News Corp
News Corp Australasia Executive Chair Michael Miller (Image: AAP/Mick Tsikas)

News Corp Australia’s executive chair Michael Miller has been popping up across the media in what looks like a sales campaign, with interviews in The Australian Financial Review, The Australian and Sky News’ new Sunday program Business Weekend.

It was his first interview with the AFR since 2015, when he took the top job at the local arm of the Murdoch empire. Media editor Max Mason was paid the ultimate compliment by Miller who whinged about Nine publications’ coverage of Foxtel. He accused Nine’s papers of being “deliberately destructive” in coverage of Foxtel’s finances and dealings with global studios.

“I think that some of the coverage from Nine publications … have pretty consistently tried to destabilise and make the studios aware of what we’ve filed from a financing point of view,” Miller said.

And to think that News Corp and its papers have never tried to destabilise rivals such as Nine, Fairfax, the ABC, SBS or Seven West Media — and made it highly personal at times. Miller’s prickliness is a testament to the efforts of Max Mason who first revealed that Foxtel and News couldn’t refinance the pay TV company’s US$1.3 billion in debt. We didn’t see Miller moaning about the coverage from The Australian or other papers in his stable.

In fact, there has barely been any mention in the Oz of the A$300 million loan in April from News to Foxtel to repay a debt. Mason notes that Miller wouldn’t talk about another US$142 million (around A$200 million) debt repayment Foxtel had to make last Thursday. That means News Corp has most likely provided another loan, taking the amount to over A$500 million in the space of a month.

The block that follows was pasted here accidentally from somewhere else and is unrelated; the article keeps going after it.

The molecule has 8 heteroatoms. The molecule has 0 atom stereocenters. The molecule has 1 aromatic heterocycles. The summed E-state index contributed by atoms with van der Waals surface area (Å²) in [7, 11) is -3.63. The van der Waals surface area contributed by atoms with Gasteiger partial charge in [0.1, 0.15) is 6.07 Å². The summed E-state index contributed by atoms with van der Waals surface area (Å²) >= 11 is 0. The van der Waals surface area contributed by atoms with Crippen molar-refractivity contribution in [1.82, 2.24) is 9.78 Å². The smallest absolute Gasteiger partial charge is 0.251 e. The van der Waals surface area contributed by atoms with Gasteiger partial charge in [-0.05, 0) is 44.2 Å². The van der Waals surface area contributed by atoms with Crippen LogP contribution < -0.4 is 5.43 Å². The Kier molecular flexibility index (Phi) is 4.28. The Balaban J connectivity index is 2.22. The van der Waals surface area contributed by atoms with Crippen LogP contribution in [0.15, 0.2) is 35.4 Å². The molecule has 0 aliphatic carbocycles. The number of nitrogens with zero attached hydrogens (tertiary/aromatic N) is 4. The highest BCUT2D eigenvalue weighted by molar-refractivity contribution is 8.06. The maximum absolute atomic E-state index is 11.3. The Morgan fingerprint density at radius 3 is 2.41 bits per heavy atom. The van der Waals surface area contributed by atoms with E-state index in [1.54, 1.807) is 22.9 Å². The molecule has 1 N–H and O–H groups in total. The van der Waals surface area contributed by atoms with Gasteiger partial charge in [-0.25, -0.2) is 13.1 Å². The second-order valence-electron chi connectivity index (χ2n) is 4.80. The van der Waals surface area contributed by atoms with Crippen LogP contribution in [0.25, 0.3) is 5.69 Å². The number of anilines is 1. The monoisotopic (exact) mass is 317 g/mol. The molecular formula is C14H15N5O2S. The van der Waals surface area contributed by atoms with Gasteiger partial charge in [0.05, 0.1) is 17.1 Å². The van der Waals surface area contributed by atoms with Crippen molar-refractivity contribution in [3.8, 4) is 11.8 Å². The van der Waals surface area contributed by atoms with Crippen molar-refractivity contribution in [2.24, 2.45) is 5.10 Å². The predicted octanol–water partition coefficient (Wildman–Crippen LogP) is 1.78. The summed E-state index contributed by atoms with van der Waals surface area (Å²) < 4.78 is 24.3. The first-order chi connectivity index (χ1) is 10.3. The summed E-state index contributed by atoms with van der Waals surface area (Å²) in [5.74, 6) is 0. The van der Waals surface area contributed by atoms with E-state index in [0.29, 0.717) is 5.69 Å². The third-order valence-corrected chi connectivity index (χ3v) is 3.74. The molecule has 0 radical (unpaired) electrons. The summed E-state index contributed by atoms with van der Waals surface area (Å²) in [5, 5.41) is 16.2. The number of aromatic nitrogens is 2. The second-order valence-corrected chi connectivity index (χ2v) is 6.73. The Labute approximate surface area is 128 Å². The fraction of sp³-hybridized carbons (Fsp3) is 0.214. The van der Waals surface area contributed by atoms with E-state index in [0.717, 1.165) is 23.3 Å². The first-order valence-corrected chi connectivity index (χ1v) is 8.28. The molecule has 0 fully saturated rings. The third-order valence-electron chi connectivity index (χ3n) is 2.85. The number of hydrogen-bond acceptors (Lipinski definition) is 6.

But the big story from the interviews was the warning from Miller that staff across the company had better be on their toes because job cuts are coming. The AFR played up that lead in its story, but it was tucked away in the story in the Oz’s media section on Monday.

News Corp is desperately trying to resize its media operations in Australia to handle the downturn in advertising and sales in its newspapers, in subsidiary REA Group and especially in Foxtel. Miller did say on Sky News that the cuts “will be across the board”. He made it clear that they won’t only be journalists but in the company’s commercial operations. He said the cuts will not be limited to “one part” of the company “or geographic areas”.

He also said there will be people hired with different skills to meet the changes and challenges from the evolving environment. The company was looking to adjust staffing levels among journalists to better match skills with what the company will need (hint: they will have to be able to do podcasts).

Miller ruled out any thought of a spin-off or stock market float of Foxtel, claiming it was “making good money”. He wasn’t challenged on the later point that if Foxtel was indeed doing well, why did it have to borrow $300 million from its parent? With the second debt payment due last week. You would have thought that if Foxtel had been able to make that payment on its own, Miller would have made sure it became public.

Miller was quite upfront when he told The Australian’s media editor Leo Shanahan, who handled the Oz and Sky News interviews, that the cuts will “see people who have been working for the company for some time, leaving”. He said the cuts “would be targeted to all areas of the company”. When asked by Shanahan about the number of cuts, Miller dismissed the intent of the question with “we don’t talk numbers, we talk to people”.

Well, we know at least 35 people where sacked when the Your Money Nine joint venture was axed in April.